It’s also a quick and easy way for Fleming to remember that he’s not the only one that makes his company go. As a CEO, you need to remember this, and you need to make sure your employees know it, as well, if you expect them to keep following you.

“I have to make sure the people see me, that I’m a full-time employee,” Fleming says. “I walk around the building; I stop in their offices once in awhile and ask how they are doing. They have to see me at meetings. They have to know that their leader is here with them and engaged in the business and understands the challenges of the business.”

Fleming and his executive team meet quarterly with employees to discuss the state of the company, whether it’s good news or bad news.

“We share where we are with the goals and objectives in the company,” Fleming says. “The basis of all that sounds kind of corny, but you really have to have a mission statement and employees need to know what the mission statement is. It basically says this is the business we are in and this is how we’re going to accomplish success in this business. ... If they don’t know, how are they going to help you?”

One of the challenges to remaining in touch with your employees is growth. Supplies Network now comprises an operations group, a product management and marketing group, and a sales group.

Fleming says it’s OK to let each group or division have its own experiences once in awhile to help its members bond in their own way.

“They can go to a manager’s house for a barbecue,” Fleming says. “I like that stuff. A lot of companies don’t like that. They don’t want the manager inviting their department over for dinner or a barbecue at the house because they are concerned about what they are doing. Are they creating a microculture within the organization? If you trust your managers, that’s not going to happen. If you don’t trust your managers, then get rid of them.”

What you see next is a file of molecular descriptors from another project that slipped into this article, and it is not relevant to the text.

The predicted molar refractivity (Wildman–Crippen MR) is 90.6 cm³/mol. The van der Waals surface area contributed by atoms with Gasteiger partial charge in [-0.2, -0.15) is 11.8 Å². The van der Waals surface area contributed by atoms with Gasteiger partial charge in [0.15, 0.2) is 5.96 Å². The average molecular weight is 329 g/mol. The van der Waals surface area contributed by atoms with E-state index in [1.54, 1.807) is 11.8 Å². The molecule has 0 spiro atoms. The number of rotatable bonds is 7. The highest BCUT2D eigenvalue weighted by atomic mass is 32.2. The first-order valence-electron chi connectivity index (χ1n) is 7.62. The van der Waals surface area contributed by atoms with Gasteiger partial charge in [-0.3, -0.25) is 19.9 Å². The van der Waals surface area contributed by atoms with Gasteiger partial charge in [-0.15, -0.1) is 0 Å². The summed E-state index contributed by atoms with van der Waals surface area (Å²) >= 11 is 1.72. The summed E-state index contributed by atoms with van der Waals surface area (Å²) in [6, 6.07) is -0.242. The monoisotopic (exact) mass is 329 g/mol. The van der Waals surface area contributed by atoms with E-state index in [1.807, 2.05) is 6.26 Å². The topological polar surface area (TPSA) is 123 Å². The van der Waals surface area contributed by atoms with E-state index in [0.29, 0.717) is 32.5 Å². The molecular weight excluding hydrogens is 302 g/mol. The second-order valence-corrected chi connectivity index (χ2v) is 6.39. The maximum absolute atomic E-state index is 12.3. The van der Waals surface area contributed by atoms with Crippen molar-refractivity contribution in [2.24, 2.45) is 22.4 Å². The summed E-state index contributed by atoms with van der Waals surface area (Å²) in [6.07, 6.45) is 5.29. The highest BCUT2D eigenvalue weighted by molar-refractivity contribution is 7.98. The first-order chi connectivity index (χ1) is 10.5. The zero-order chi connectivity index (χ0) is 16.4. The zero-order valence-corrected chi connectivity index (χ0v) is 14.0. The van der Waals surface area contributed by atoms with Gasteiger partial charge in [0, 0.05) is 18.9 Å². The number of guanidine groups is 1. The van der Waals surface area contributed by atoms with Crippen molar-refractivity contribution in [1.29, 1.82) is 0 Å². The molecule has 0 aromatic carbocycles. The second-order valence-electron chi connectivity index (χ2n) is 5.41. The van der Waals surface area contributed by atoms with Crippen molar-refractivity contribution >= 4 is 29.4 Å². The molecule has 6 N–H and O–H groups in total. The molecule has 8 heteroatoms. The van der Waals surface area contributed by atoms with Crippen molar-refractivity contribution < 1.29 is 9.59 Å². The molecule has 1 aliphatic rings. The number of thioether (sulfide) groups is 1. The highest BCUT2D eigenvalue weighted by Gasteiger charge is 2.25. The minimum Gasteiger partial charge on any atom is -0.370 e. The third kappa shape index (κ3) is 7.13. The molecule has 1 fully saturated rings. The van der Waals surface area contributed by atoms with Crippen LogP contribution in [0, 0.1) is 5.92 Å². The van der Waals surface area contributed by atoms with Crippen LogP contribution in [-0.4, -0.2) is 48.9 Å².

To keep everyone attuned to the broader company they all work for, schedule some functions for the entire group of employees once in awhile.

“Give them an opportunity to get to know people in other departments,” Fleming says. “You can still keep some sense that we are one corporation, but we have satellite groups within that corporation.”

Set parameters

When Fleming delivered papers when he was younger, he felt the responsibility of getting each of his customers what they had paid for. That sense of accountability to the task at hand is something he has tried to instill in his employees at Supplies Network.

“You have to write good job descriptions,” Fleming says. “They need to understand what their job description is. ‘This is what I want you to do. Can you commit to this? Do you have the ability to do this? Do you have the personality and the characteristics to do this? Do you understand what I want you to do?’”

To drive home the importance Fleming places on accountability, senior managers at Supplies Network are each tasked with drawing up a company dashboard under the watchful eye of Fleming and his chief operating officer.

The dashboard is a one-page document filed every month in

which senior managers report on everything that is going on in their department.

“It’s the report on their responsibilities and the result of their responsibilities and those become part of our executive conversation,” Fleming says.

The act of composing the monthly report puts the onus on the senior managers to get their work done.

“They will realize themselves before you even have to talk to them that they didn’t accomplish something that month they were supposed to accomplish,” Fleming says.